The news that Bert Lance now is the Democratic state chairman in Georgia is a reminder that politicians who are written off are sometimes able to make a comeback.
Already, the Democratic presidential candidates are bobbing in and out of Georgia, visiting Lance, and hoping they can enlist his help in getting them that state's party support. And Lance, who never got the bad reading for his banking activities at home that he did here in Washington, is said to be thinking about making another bid for governor.
Even Richard Nixon, who most observers believe will never be able to remove the stains of Watergate, is gaining some degree of rehabilitation. Some liberal writers who wrote with glee about Nixon's misfortunes are saying some nice things these days about Nixon's foreign policy.
But they do this with the conviction that it can be done without bringing Nixon back even close to respectability. Thus, they feel they are safe in citing Nixon's accommodations with mainland China and his detente with the Soviets as a reference point for criticizing Mr. Reagan for what they see as his bellicose, adamant, hard position on this issue.
Some comebacks, or comeback efforts, are less visible simply because they have had nothing to do with questions about ethical conduct.
People now forget that Robert Dole, as a vice-presidential candidate in 1976, was given quite a dark visage by his critics. The conventional political wisdom is that Dole's rhetoric, as he carried on the hard-jabbing role assigned to him in his bouts with Mondale, was just acerbic enough to thrust him into something like anonymity.
Yet Dole is once again riding high - higher than he has ever been before, including his vice-presidential nominee experience. He has become one of the Senate's leading sages and power wielders. When Dole talks, everyone knows that the President listens.
A political comeback scenario is usually one that ''grabs'' the public. The rags-to-riches story has always played well. And the rags to riches to rags and back to better days has usually won a particularly sympathetic response among the voters.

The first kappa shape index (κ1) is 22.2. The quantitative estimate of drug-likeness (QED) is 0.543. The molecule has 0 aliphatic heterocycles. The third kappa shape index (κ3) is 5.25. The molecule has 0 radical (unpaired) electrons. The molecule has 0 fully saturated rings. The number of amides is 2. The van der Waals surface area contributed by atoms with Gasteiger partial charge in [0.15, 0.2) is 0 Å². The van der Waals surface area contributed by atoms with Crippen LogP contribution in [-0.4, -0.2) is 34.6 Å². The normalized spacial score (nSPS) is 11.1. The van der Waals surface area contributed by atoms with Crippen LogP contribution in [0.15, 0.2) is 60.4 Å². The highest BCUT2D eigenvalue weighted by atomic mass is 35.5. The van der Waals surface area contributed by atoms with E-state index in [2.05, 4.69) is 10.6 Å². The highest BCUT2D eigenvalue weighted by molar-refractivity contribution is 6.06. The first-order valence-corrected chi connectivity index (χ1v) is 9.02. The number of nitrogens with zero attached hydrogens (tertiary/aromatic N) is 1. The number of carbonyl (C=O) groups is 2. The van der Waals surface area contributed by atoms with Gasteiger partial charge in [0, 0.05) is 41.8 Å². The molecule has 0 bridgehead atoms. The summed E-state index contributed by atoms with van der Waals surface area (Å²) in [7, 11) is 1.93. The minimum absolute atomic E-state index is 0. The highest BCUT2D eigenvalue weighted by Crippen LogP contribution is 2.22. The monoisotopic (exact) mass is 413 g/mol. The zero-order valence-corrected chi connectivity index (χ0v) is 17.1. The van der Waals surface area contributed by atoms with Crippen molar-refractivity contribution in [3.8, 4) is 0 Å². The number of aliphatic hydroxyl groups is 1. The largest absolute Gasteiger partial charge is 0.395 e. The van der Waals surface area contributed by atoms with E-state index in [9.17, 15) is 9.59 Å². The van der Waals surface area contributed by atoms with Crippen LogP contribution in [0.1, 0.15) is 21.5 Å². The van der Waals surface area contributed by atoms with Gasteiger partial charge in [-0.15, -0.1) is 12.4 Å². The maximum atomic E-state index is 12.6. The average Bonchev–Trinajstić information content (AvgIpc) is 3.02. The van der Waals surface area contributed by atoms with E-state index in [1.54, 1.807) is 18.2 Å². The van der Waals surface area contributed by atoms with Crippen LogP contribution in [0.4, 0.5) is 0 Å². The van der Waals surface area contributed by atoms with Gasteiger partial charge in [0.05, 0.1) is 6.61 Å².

Part of the cheering for Walter Mondale today is for the spunk of a loser (and it must be remembered that he and Carter lost very badly) seeking to make it back to high political office.
Even Reagan won some of this backing - and sympathy - when he went all out for the presidency once again in 1980 after having been rejected by his party in 1976.
And now John Sears, Reagan's long-time political tactician, is underscoring that there would be a certain amount of logic in the return (and comeback effort) of Gerald Ford if, for some reason, Reagan decides that he will not run again.
Sears, who has not turned away from Reagan despite his removal from the Reagan campaign camp in 1980, does believe that the President will run again. He sees Reagan as one who continues to evaluate his life in terms of acting - one who after playing the nice-guy-who-doesn't-get-the-girl so often in Hollywood particularly relishes the star role he has here in Washington. Thus, says Sears, Reagan will doubtless hang on to that stardom simply because he so thoroughly enjoys the part.
Sears, too, thinks Reagan should run because of his powerful hold on Republicans generally - and that probably almost any other candidate would have to deal with a badly fractured party.
Ford, of course, could be the one exception. As Sears pointed out to reporters the other day, Ford is the one person other than Reagan who possesses the ability to bring unity to the party.
Would Ford be willing? Yes, Ford is hale, hearty, and willing to run - if the conditions are right. He has told me this on several occasions. Moreover, Reagan would look kindly on another Ford try at the presidency - should he indeed decide to take life a little easier. He recalls with gratitude Ford's stump performance on his behalf in 1980.
Also, Ford would be on the comeback trail. That alone could win him a lot of sympathy and votes.